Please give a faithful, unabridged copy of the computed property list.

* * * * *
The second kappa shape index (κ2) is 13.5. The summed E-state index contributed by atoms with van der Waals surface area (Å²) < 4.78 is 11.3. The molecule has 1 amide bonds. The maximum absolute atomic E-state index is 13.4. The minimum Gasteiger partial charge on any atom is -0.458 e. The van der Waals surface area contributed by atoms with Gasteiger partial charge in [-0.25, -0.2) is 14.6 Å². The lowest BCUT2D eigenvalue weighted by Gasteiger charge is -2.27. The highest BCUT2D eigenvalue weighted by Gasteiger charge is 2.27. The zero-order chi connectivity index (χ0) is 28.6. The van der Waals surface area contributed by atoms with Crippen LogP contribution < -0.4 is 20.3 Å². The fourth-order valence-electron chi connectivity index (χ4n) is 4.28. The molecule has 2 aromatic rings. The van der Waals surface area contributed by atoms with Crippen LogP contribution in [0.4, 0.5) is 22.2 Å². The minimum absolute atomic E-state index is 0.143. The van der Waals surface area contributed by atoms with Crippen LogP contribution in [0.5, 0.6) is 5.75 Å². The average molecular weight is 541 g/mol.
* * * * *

The second kappa shape index (κ2) is 13.5. The summed E-state index contributed by atoms with van der Waals surface area (Å²) < 4.78 is 11.3. The molecule has 1 amide bonds. The maximum absolute atomic E-state index is 13.4. The minimum Gasteiger partial charge on any atom is -0.458 e. The van der Waals surface area contributed by atoms with Gasteiger partial charge in [-0.25, -0.2) is 14.6 Å². The lowest BCUT2D eigenvalue weighted by Gasteiger charge is -2.27. The highest BCUT2D eigenvalue weighted by Gasteiger charge is 2.27. The zero-order chi connectivity index (χ0) is 28.6. The van der Waals surface area contributed by atoms with Crippen LogP contribution < -0.4 is 20.3 Å². The fourth-order valence-electron chi connectivity index (χ4n) is 4.28. The molecule has 2 aromatic rings. The van der Waals surface area contributed by atoms with Crippen LogP contribution in [0.4, 0.5) is 22.2 Å². The minimum absolute atomic E-state index is 0.143. The van der Waals surface area contributed by atoms with Crippen LogP contribution in [0.5, 0.6) is 5.75 Å². The average molecular weight is 541 g/mol.